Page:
30 June 2007

Oaxaca, Revisited

So there's a little more on the Oaxaca teachers strike and social uprising of 2006. Click here to review my first post about the subject.

Reports I've read are spotty as to what exactly went on during the months of stalemate that hovered over the besieged city center. I can't tell if the majority of teachers stayed in the city or returned to their homes while the cause was taken up by political activists. Labor Notes reported that the teachers ended their sit-in on July 5, after 44 days, but that doesn't add up with information gleaned in even a cursory Google search on the protests. There was a dispute within the teachers union in October after the head of the union declared the strike over without presenting it to the teachers for a vote. The vote came later, finally, but with mixed results.

Several people were killed over the course of the summer, usually in confrontations with groups of armed men in plain clothes identified by local reporters as police, though I have not been able to confirm that they were indeed police. there appears to be skepticism about the likelihood the men were actually police officers. In only a few instances, people were killed in what appears to be targeted fashion.

From NarcoNews:

Indigenous elementary school teacher Pánfilo Hernández was murdered tonight with three gunshot wounds to the abdomen as he was leaving a neighborhood meeting of the Popular Assembly of the Peoples of Oaxaca (APPO in its Spanish initials), in the El Pozo neighborhood of the city’s Jardín section.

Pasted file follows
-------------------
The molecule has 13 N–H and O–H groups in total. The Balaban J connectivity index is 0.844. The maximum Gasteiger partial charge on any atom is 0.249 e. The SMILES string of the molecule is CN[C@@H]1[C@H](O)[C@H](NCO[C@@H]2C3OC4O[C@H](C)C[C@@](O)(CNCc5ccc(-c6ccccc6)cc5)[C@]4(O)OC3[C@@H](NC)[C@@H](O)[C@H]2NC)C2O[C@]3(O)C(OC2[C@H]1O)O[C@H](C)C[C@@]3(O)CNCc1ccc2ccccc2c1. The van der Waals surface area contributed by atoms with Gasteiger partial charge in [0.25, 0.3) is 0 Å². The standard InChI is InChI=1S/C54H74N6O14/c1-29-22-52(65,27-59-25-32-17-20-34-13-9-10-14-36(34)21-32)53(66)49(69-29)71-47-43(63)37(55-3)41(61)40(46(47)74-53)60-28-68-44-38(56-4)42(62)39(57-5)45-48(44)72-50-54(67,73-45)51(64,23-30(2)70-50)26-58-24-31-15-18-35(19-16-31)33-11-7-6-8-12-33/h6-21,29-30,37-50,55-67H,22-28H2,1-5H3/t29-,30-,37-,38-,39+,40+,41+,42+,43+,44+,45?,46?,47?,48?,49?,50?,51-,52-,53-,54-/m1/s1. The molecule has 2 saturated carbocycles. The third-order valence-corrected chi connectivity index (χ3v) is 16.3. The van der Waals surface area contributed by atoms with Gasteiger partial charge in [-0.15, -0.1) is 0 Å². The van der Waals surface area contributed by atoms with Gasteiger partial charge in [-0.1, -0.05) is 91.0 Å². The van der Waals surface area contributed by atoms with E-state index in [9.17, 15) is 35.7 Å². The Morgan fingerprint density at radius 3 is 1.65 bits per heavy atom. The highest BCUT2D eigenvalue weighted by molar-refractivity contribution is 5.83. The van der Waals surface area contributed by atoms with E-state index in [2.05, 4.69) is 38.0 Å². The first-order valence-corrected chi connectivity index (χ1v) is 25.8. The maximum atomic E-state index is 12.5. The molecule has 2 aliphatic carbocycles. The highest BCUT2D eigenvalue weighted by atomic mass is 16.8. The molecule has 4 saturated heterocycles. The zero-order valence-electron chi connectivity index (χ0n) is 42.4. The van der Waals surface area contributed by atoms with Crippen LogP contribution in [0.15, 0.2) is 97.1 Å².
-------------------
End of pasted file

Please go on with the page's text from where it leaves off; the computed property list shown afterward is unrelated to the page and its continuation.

I'm not sure how the standoffs progressed during this period, but the landscape changed radically on October 27, 2006 when Bradley Roland Will, an American journalist working with Indymedia, was killed during a clash between protesters and armed groups (sometimes called "paramilitaries"). At this point outgoing president Vicente Fox ordered federal troops to Oaxaca to disperse protesters and put an end to the rebellion.

And that pretty much sums it up what I've learned about the strike. This may be unresolved, as it seems the rebellion was quashed without answering the demands of the people. If teachers' salaries went up I haven't found reference to it, and if classroom conditions are any better I'd be shocked. Ulises Ruiz Ortiz is still governor of Oaxaca. One of his secretaries recently issued an apology on behalf of the state government, though Ruiz Ortiz has made no such statements himself.

I should make a note here that Oaxaca is a city know for its cultural pageantry and peaceful mien. While politically charged, it is not unsafe.